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Why Should My Company Care about ESG Reporting?

Executive Resource
Learn about the development of environmental, social and governance (ESG) reporting and its importance for your company.
December 23, 2021

Environmental, social and governance concerns — ESG — have been influencing the investing world, with trillions of dollars already committed to “impact investing.” If advocates have their way, boards and CEOs will increasingly have to report on their ESG activities. Is this a public relations initiative or a regulatory reporting requirement?

Activists and investors have petitioned the SEC to make it a requirement.

How Did ESG Reporting Begin?

The start of the latest ESG movement was globally organized and investment-centric, with a top-down approach to persuading companies to doing the right thing. The United Nations led the way for a second time in 2006. They developed “Six Principles of Responsible Investing” (PRI) aimed at the investing community, which was a different focus from the 2000 Global Compact’s 10 Principles aimed at management.

The PRI Six Principles of Responsible Investing

  1. We will incorporate ESG issues into investment analysis and decision-making processes.
  2. We will be active owners and incorporate ESG issues into our ownership policies and practices.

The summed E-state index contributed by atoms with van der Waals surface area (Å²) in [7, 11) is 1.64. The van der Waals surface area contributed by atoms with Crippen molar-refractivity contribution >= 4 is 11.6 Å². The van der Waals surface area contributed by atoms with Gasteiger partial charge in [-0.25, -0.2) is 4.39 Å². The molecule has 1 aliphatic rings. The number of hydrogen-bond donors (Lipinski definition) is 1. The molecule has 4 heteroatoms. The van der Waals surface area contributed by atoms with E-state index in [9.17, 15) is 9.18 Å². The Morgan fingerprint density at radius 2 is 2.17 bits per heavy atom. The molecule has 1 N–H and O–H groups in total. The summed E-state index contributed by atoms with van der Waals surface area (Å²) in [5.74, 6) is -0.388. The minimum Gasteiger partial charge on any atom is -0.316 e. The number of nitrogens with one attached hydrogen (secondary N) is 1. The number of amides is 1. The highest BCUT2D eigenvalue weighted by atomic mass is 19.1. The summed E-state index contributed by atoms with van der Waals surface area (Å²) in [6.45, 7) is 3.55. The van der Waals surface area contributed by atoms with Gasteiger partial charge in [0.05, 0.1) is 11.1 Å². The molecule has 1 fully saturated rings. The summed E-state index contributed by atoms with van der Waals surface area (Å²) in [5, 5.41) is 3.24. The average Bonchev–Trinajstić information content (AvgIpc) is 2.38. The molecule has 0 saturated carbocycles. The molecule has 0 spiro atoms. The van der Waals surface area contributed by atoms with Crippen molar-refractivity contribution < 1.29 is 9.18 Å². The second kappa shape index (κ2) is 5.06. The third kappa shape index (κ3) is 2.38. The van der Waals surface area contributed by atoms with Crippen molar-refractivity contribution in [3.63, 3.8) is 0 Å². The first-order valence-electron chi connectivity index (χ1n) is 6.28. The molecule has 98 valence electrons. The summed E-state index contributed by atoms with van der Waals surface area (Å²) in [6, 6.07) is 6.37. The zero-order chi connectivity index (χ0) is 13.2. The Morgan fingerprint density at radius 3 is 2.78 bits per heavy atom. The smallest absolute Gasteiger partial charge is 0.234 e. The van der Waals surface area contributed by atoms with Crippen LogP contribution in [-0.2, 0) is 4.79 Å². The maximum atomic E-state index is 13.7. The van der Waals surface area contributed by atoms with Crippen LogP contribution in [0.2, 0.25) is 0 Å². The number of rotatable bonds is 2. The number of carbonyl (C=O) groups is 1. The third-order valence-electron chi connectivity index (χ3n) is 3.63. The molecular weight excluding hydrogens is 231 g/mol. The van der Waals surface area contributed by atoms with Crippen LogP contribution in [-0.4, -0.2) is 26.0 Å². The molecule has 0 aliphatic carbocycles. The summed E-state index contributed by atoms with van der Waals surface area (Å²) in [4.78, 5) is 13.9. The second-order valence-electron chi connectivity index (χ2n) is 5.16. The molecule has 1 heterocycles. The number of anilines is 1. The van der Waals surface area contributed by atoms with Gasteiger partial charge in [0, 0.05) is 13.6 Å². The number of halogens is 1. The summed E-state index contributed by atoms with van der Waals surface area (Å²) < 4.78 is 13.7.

3. We will seek appropriate disclosure on ESG issues by the entities in which we invest.
  4. We will promote acceptance and implementation of the Principles within the investment industry.
  5. We will work together to enhance our effectiveness in implementing the Principles.
  6. We will each report on our activities and progress toward implementing the Principles.

Although the target was different, the underlying ESG principles from the United Nations were still based on the original 2000 Global Compact model. That compact promoted 10 principles grounded in four subject areas central to corporate social responsibility: human rights, labor, the environment and anti-corruption.

The United Nations Global Compact’s 10 Principles

Human Rights




Combined, these two United Nations frameworks have become the core principles of today’s ESG frameworks.

What’s Included in ESG Reporting?

As implied by its name, ESG accounting is concerned with measuring firm performance in three very different domains: environmental sustainability, social responsibility and corporate governance. The key measures used to document and report a company’s performance will differ significantly from one company to another, and more importantly, from traditional accounting measures focused on financial performance.

As of today, ESG reporting is not a regulatory requirement. The principles are voluntary and aspirational; therefore, companies provide these reports to satisfy external pressures and voluntary CEO commitment to the Board and stakeholders.

Examples of ESG Issues

Environmental issues

Social issues

Governance issues

What Is Required Now? Should We Expect More Explicit ESG Requirements in the Future?